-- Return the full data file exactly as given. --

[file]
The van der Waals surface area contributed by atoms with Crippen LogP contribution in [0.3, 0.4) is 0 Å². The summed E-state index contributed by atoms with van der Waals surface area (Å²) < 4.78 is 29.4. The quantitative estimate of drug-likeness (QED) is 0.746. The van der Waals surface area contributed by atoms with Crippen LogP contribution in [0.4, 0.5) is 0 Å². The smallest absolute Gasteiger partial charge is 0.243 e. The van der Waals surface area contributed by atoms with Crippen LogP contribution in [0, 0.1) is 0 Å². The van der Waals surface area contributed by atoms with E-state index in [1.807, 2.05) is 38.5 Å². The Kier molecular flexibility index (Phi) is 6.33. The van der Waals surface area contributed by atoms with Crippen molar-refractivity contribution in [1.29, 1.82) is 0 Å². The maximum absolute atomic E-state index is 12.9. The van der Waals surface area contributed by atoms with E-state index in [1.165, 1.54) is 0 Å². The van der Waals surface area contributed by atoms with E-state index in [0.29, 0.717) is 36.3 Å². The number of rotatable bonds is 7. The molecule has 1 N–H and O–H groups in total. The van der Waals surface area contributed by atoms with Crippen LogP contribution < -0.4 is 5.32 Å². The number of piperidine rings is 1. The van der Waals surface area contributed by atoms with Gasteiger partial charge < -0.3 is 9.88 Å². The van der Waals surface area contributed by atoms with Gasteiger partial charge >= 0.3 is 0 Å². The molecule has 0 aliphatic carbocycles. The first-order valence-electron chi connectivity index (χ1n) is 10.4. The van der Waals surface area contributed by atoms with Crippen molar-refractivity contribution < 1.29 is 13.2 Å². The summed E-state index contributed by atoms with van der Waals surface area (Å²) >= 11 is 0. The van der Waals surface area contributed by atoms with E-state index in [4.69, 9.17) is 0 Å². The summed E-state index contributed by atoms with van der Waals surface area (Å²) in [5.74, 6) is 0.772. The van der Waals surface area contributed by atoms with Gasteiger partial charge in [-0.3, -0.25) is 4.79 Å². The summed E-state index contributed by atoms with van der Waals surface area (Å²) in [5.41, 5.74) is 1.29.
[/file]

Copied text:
The van der Waals surface area contributed by atoms with Crippen LogP contribution in [0.3, 0.4) is 0 Å². The summed E-state index contributed by atoms with van der Waals surface area (Å²) < 4.78 is 29.4. The quantitative estimate of drug-likeness (QED) is 0.746. The van der Waals surface area contributed by atoms with Crippen LogP contribution in [0.4, 0.5) is 0 Å². The smallest absolute Gasteiger partial charge is 0.243 e. The van der Waals surface area contributed by atoms with Crippen LogP contribution in [0, 0.1) is 0 Å². The van der Waals surface area contributed by atoms with E-state index in [1.807, 2.05) is 38.5 Å². The Kier molecular flexibility index (Phi) is 6.33. The van der Waals surface area contributed by atoms with Crippen molar-refractivity contribution in [1.29, 1.82) is 0 Å². The maximum absolute atomic E-state index is 12.9. The van der Waals surface area contributed by atoms with E-state index in [1.165, 1.54) is 0 Å². The van der Waals surface area contributed by atoms with E-state index in [0.29, 0.717) is 36.3 Å². The number of rotatable bonds is 7. The molecule has 1 N–H and O–H groups in total. The van der Waals surface area contributed by atoms with Crippen LogP contribution < -0.4 is 5.32 Å². The number of piperidine rings is 1. The van der Waals surface area contributed by atoms with Gasteiger partial charge < -0.3 is 9.88 Å². The van der Waals surface area contributed by atoms with Gasteiger partial charge >= 0.3 is 0 Å². The molecule has 0 aliphatic carbocycles. The first-order valence-electron chi connectivity index (χ1n) is 10.4. The van der Waals surface area contributed by atoms with Crippen molar-refractivity contribution < 1.29 is 13.2 Å². The summed E-state index contributed by atoms with van der Waals surface area (Å²) >= 11 is 0. The van der Waals surface area contributed by atoms with E-state index in [4.69, 9.17) is 0 Å². The summed E-state index contributed by atoms with van der Waals surface area (Å²) in [5.74, 6) is 0.772. The van der Waals surface area contributed by atoms with Gasteiger partial charge in [-0.3, -0.25) is 4.79 Å². The summed E-state index contributed by atoms with van der Waals surface area (Å²) in [5.41, 5.74) is 1.29.